Energy Audit in Industries

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Tyre & Rubber

In the tyre industry, raw material accounts for nearly 70% of the cost of manufacture. Hence, for this industry, the efficient use of utilities becomes even more pressing, if they to be competitive.

Fuel used for generating steam is around 40% of the total utility cost. Major area of steam consumption is for rubber preparation. Curing process consumes almost 70- 75% of total steam. Hence, the potential for making these areas energy efficient is considerable.


By partnering with tyre companies across the country we have been successful at reducing the avg SFC across the industry and have also now set ourselves a new benchmark to beat. Forbes Marshall- CII joint studies reveal differences in fuel consumption per ton of finished tyre within the industry, i.e. Specific Fuel consumption – SFC (FO Kg/Ton Finished Tyre)

                            

 

We have partnered a wide diversity in Tyre and Rubber plants, Radial/OTR, Solid Rubber, Cycle/Scooter, Rubber Products, etc.  We have also rendered our services for autoclaves.


Case Study

A tyre plant in Maharashtra was able to reduce its Specific Fuel consumption from 284 to 254 kg petcoke/MT tyre savings 2040 kgs of pet coke each day!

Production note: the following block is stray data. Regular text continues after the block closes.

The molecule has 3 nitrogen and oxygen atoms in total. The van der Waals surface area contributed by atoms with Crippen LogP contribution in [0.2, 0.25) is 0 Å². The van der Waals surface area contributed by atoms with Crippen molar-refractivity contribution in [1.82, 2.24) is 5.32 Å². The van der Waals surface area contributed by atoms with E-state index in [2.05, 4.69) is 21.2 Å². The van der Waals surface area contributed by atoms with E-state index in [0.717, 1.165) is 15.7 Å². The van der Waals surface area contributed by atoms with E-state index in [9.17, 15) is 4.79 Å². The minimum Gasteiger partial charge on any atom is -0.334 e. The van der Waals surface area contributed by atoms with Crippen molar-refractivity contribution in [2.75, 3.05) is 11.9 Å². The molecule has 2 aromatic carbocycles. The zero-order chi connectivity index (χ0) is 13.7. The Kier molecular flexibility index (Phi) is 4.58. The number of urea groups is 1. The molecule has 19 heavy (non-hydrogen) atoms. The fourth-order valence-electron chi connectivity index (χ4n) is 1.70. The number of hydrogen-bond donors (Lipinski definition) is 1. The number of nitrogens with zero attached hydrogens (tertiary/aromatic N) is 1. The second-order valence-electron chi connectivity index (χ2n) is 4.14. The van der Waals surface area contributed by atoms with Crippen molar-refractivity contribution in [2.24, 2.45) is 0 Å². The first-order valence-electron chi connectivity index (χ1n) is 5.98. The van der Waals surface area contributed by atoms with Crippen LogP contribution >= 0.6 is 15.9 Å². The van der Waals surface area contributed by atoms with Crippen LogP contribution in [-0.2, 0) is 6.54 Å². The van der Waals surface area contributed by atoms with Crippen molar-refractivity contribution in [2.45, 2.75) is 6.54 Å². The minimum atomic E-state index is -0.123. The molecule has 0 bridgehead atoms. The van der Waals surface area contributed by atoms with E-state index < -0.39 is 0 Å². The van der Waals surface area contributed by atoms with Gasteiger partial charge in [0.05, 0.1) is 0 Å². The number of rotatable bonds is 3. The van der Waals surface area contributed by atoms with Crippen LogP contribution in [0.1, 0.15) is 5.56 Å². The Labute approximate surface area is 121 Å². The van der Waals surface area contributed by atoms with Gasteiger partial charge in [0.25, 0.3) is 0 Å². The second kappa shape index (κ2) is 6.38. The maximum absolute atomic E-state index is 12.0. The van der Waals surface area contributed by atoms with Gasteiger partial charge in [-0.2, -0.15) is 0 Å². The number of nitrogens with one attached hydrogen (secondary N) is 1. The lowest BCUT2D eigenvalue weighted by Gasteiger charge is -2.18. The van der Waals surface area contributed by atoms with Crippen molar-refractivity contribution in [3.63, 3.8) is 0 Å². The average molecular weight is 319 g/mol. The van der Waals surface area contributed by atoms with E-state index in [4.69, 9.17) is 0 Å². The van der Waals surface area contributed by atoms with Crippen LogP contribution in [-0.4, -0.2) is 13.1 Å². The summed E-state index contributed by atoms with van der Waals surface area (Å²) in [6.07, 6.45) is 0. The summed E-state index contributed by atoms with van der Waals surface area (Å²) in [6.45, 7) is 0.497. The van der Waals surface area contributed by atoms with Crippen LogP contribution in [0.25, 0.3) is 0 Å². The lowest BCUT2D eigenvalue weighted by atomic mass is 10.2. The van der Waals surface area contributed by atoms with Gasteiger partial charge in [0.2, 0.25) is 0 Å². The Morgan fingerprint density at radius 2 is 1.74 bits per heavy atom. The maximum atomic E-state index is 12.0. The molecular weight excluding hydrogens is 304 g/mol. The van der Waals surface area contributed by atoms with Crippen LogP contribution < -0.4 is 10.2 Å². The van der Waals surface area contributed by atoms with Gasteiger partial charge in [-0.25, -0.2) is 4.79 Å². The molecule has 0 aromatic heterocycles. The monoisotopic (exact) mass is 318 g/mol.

The plant implemented the following recommendations

  • Recovering condensate & flash steam
  • Rectification of trap installation, right selection of traps on platen/dome presses
  • Distribution and utilization of steam at the right pressure
  • Arresting steam leaks.
  • Implementation of ash re-burning system.


The prime reasons for difference in SFC across plants were:

1. Efficiency of steam generation


Avg Direct efficiency: 67%
Avg Indirect efficiency: 75%

        

 

Reasons for gap:

1. Fluctuating steam demand as number of presses online varies.
2. Average steam consumption is about 50% of total boiler capacity.

 

2. Optimized steam distribution and utilization


1. Effective steam trapping (selection, sizing & installation) improves batch timings and curing.
2. Proper pressure temperature and dryness fraction of steam ensure lower SFC.
3. Use of indirect steam over direct steam for hot water generation leads to better SFC.

3. Recovering condensate and flash steam

          


Reasons for gap


1. In most plants flash steam is not recovered.
2. Feedwater temperature varies between 40-900C
3. Condensate recovery using electrical pump leads to loss of useful heat as electrical pumps cannot pump condensate at high temperatures.
4. Condensate recovery by trap pressure leads to back pressure on equipments and thus trap malfunctioning. Importantly it also impacts product quality.